School Seminar: Prof. Nathan Gianneschi, Northwestern University
Friday, 23 June 11:00am – 12:00pm
This seminar will be delivered in Chemistry Lecture Theatre 4 and Online (Zoom) Please email firstname.lastname@example.org for zoom link and password.
Speaker: Prof. Nathan Gianneschi, Northwestern University
Host: Prof Louis Rendina
Title: Polymers as Therapeutics: A Proteomimetic Materials Approach to Expanding the Druggable Proteome
Abstract: In this presentation, we will describe a class of proteomimetic material based on a polymer chemistry approach and their development as a novel therapeutic modality.
These Protein-Like Polymers (PLPs), are peptide-brush polymers composed from monomers, each containing a peptide side-chain. Peptides organized in this manner imbue polymers with a range of functional qualities inherent to their specific sequence. Therefore, polymers otherwise lacking bioactivity can now bind proteins, enter cells and tissues, have controlled and switchable biodistribution patterns, and exhibit exceptionally long half lives in circulation (days to weeks). Synergistically with the peptide influencing the polymer, the polymer enforces changes in peptide activity and function by virtue of packing and constraining the peptide. For example, the scaffold can protect the peptide from proteolysis, change the pharmacokinetic profile of an intravenously injected peptide, increase the cellular uptake of an otherwise cell impermeable therapeutic peptide, or change peptide biological activity. Moreover, in addition to the sequence-controlled peptides (generated by solid phase synthesis) the polymer can carry its own sequence-dependent information, especially through living polymerization strategies allowing well-defined blocks and terminal labels (dyes, contrast agents, charged moieties). Hence, the two elements, peptide and polymer, cooperate to yield materials with unique function and properties quite apart from each alone.
Herein, we describe the development this class of biomolecule polymer conjugate, discuss their physicochemical and structural properties and will describe their utility in a range of settings, including as a new type of therapeutic modality. We will highlight some examples including their ability to engage high value, critical intracellular protein-protein interactions especially among intrinsically disordered transcription factors responsible for driving neurodegenerative disease and cancer.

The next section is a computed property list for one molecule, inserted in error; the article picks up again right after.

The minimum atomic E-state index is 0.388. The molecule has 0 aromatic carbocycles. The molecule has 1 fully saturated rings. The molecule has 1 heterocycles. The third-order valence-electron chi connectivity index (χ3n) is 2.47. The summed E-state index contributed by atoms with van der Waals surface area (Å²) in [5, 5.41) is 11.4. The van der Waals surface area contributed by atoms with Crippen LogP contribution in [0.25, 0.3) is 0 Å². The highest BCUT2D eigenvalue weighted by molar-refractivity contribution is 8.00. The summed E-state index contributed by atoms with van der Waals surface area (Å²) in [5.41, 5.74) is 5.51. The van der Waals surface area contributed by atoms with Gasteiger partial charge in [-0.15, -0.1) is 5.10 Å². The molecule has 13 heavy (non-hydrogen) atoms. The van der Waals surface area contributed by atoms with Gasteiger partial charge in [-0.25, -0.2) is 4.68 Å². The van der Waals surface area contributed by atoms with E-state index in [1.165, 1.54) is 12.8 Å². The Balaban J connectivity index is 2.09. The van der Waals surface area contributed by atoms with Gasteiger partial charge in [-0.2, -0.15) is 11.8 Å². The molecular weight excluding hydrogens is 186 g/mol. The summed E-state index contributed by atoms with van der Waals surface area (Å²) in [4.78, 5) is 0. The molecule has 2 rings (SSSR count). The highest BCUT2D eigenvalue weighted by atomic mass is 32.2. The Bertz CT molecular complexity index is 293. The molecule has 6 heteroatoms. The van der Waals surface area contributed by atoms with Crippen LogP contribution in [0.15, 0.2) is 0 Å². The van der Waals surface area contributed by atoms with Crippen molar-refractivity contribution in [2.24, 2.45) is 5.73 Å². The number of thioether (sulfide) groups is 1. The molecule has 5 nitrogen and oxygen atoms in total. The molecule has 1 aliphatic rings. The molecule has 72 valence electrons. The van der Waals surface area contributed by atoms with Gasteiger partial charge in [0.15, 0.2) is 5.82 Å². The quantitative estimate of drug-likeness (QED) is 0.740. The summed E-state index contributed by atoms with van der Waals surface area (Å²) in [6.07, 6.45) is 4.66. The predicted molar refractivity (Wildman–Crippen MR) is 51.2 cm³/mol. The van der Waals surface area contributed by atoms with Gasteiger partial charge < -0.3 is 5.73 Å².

Bio: Nathan C. Gianneschi received his B.Sc(Hons) at the University of Adelaide, Australia in 1999 under Louis Rendina. In 2005 he completed his Ph.D at Northwestern University, with Chad Mirkin. Following a Dow Chemical postdoctoral fellowship at The Scripps Research Institute with Reza Ghadiri, in 2008 he began his independent career at the University of California, San Diego where, until June 2017, he was Teddy Traylor Scholar and Professor of Chemistry & Biochemistry, NanoEngineering and Materials Science & Engineering. In July of 2017, Gianneschi moved his research group to Northwestern University where he is currently Jacob & Rosaline Cohn Professor of Chemistry, Materials Science & Engineering, and Biomedical Engineering. The Gianneschi group takes an interdisciplinary approach to nanomaterials research with a focus on multifunctional materials with interests that include biomedical applications, programmed interactions with biomolecules and cells, and basic research into nanoscale materials design, synthesis and characterization. For this work he has been awarded the NIH Director’s New Innovator Award, the NIH Director’s Transformative Research Award and the White House’s highest honor for young scientists and engineers with a Presidential Early Career Award for Scientists and Engineers. Prof. Gianneschi was awarded a Dreyfus Foundation Fellowship, is a Kavli Fellow of the National Academy of Sciences, a Fellow of the Royal Society of Chemistry, and is an Alfred P. Sloan Foundation Fellow.